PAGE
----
“Despite the international community’s initiatives and despite leadership changes, Turkmenistan and Uzbekistan continue to lag far behind Europe and the rest of the world in respect for freedom of news and information,” Reporters Without Borders said.
“A high price is paid in these countries for any attempts at independent or critical reporting,” the press freedom organization continued. “Arrests, violence and harassment of journalists and their families are the methods habitually used by the authorities whenever they are criticized.
“Europe must not discuss efforts to combat terrorism or drug trafficking with these countries without also raising the human rights situation. Otherwise it would mean abandoning all those who have been struggling, often for many years, for an improvement in human rights. We have a duty to defend them.”
Two years have gone by since Radio Free Europe/ Radio Liberty’s Turkmenistan correspondent, journalist and human rights activist Ogulsapar Muradova, 58, died from the blows she received in prison while serving a six-year sentence for helping a French TV journalist to prepare a report. There has been no proper investigation into her death despite the international community’s many appeals.
Two other activists - Annakurban Amanklychev and Sapardurdy Khajiyev - were arrested at the same time as Muradova and, like her, were sentenced to six or seven years in prison at the end of a trial held behind closed doors without any defense lawyers. There has been no news of either of them since the trial.
President Saparmurad Niyazov’s death in December 2006 and replacement by Gurbanguly Berdymukhamedov did not usher in the hoped-for liberalization. There are even reasons for thinking that control of news and information has been reinforced, despite the opening of a few Internet cafés.
An RFE correspondent was arrested and tortured on 20 June, at the very moment that the EU and Turkmenistan were holding talks on human rights in Ashgabat. The journalist was finally released after an intense international campaign on his behalf. But the journalists still active in Turkmenistan say they are being harassed more than ever.
The situation is hardly any better in Uzbekistan, where the few remaining independent journalists are constantly hounded. A few political prisoners have been released this year, but journalists and government opponents continue to be harassed. Solidzhon Abdurakhmanov, a correspondent of the news website Uznews.net and author of many articles on the environment, human rights and corruption, is being held in the western city of Nukus.
Arrested on 7 June, on the eve of an international conference in Tashkent, Abdurakhmanov was initially accused of using and trafficking in drugs. When they authorities realized they could not pass Abdurakhmanov off as a drug consumer, the charges were changed to “trafficking of a large quantity of drugs” under article 25-273 of the criminal code, which carries a maximum penalty of 20 years in prison.
Abdurakhmanov continues to insist on his innocence and says he knew nothing about the 114 grams of marijuana and 5.8 grams of opium which the police claim to have found in his car. Prosecutors presented the charges against him when his trial opened on 12 September but the police officers who supposedly found the drugs were not in court. The trial is due to continue tomorrow.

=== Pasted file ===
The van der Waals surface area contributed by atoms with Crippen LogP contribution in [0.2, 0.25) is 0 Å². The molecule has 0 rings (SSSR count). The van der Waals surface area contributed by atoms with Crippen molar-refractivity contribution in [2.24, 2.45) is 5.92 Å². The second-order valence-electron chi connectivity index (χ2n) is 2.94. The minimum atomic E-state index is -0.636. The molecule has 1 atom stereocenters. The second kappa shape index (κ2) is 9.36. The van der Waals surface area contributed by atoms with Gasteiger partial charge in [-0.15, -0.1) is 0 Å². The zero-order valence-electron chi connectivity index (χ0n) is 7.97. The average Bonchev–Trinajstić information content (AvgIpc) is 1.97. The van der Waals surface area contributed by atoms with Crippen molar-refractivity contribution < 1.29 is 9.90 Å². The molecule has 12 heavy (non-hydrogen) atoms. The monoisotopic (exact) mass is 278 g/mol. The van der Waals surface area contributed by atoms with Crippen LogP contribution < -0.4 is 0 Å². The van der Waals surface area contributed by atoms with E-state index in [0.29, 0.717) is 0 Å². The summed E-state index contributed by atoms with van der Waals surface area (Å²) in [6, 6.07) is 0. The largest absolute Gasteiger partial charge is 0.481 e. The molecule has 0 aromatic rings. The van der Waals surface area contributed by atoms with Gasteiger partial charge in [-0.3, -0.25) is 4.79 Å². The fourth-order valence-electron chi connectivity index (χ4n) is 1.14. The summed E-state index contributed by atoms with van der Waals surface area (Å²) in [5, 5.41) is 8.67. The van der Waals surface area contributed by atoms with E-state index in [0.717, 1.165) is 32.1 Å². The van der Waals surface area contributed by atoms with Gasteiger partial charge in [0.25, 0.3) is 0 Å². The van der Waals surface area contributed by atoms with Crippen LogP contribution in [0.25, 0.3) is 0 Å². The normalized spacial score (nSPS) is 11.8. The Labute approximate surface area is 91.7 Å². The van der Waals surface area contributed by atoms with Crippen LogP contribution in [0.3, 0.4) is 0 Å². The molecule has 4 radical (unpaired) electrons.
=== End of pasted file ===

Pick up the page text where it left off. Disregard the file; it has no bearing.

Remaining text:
Although the situation in the three other Central Asian countries is far from ideal, they have nothing like the same level of media control and violence against journalists. Kazakhstan ranked 125th out of 169 countries in the 2007 Reporters Without Borders world press freedom index, Kyrgyzstan ranked 110th and Tajikistan ranked 115th. Both Uzbekistan (160th) and Turkmenistan (167th) were in the last 10.
Wednesday, September 10, 2008
A friend of mine recently became angry over the idleness of a 19-year-old male. "He's doing nothing." he said bitterly.
Road rage, office rage, and even relationship rage are familiar to us. But now idleness rage has emerged. Frequently I hear people complain about the idleness of young people. Often their complaints reach a feverish pitch.
What's behind this rage? Some people fear we're spawning a generation of slackers. But it's more likely that our fast-paced culture blinds us to the need to slow down.
In his book "In Praise of Slowness," journalist Carl Honor?? writes about Harry Lewis, who was dean of undergraduate studies at Harvard University seven years ago. During that time, Lewis wrote an open letter to first year undergraduate students after observing that they were disciples of hurry.
In his letter entitled "Slow Down," Lewis wrote how it was important to get plenty of rest and relaxation in academic life.
He also stressed the importance of cultivating the art of doing nothing. "Empty time is not a vacuum to be filled," he said. "It is the thing that enables the other things on your mind to be creatively rearranged, like the empty square in the 4x4 puzzle that makes it possible to move the other fifteen pieces around."
The art of doing nothing isn't likely to be warmly received by those who emphasize speed, competition, and efficiency. But what Lewis said in his letter shouldn't be ignored. Too often students crowd too much into their lives.